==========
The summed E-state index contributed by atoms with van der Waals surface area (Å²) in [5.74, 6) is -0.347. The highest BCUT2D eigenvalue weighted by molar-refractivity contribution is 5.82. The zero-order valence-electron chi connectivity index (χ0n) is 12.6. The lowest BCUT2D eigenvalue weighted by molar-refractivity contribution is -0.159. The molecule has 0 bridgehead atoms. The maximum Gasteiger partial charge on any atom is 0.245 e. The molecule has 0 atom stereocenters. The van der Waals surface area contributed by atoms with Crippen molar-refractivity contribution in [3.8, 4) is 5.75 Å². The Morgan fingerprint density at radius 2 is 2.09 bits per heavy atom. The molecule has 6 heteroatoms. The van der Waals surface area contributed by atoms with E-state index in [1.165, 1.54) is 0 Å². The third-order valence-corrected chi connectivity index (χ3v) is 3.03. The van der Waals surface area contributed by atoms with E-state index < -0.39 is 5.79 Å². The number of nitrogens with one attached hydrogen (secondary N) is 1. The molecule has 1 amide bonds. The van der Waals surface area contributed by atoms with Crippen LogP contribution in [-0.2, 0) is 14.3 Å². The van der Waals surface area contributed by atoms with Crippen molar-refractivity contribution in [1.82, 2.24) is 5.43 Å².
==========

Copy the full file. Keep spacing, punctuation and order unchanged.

The summed E-state index contributed by atoms with van der Waals surface area (Å²) in [5.74, 6) is -0.347. The highest BCUT2D eigenvalue weighted by molar-refractivity contribution is 5.82. The zero-order valence-electron chi connectivity index (χ0n) is 12.6. The lowest BCUT2D eigenvalue weighted by molar-refractivity contribution is -0.159. The molecule has 0 bridgehead atoms. The maximum Gasteiger partial charge on any atom is 0.245 e. The molecule has 0 atom stereocenters. The van der Waals surface area contributed by atoms with Crippen molar-refractivity contribution in [3.8, 4) is 5.75 Å². The Morgan fingerprint density at radius 2 is 2.09 bits per heavy atom. The molecule has 6 heteroatoms. The van der Waals surface area contributed by atoms with E-state index in [1.165, 1.54) is 0 Å². The third-order valence-corrected chi connectivity index (χ3v) is 3.03. The van der Waals surface area contributed by atoms with E-state index < -0.39 is 5.79 Å². The number of nitrogens with one attached hydrogen (secondary N) is 1. The molecule has 1 amide bonds. The van der Waals surface area contributed by atoms with Crippen LogP contribution in [-0.2, 0) is 14.3 Å². The van der Waals surface area contributed by atoms with Crippen molar-refractivity contribution in [1.82, 2.24) is 5.43 Å².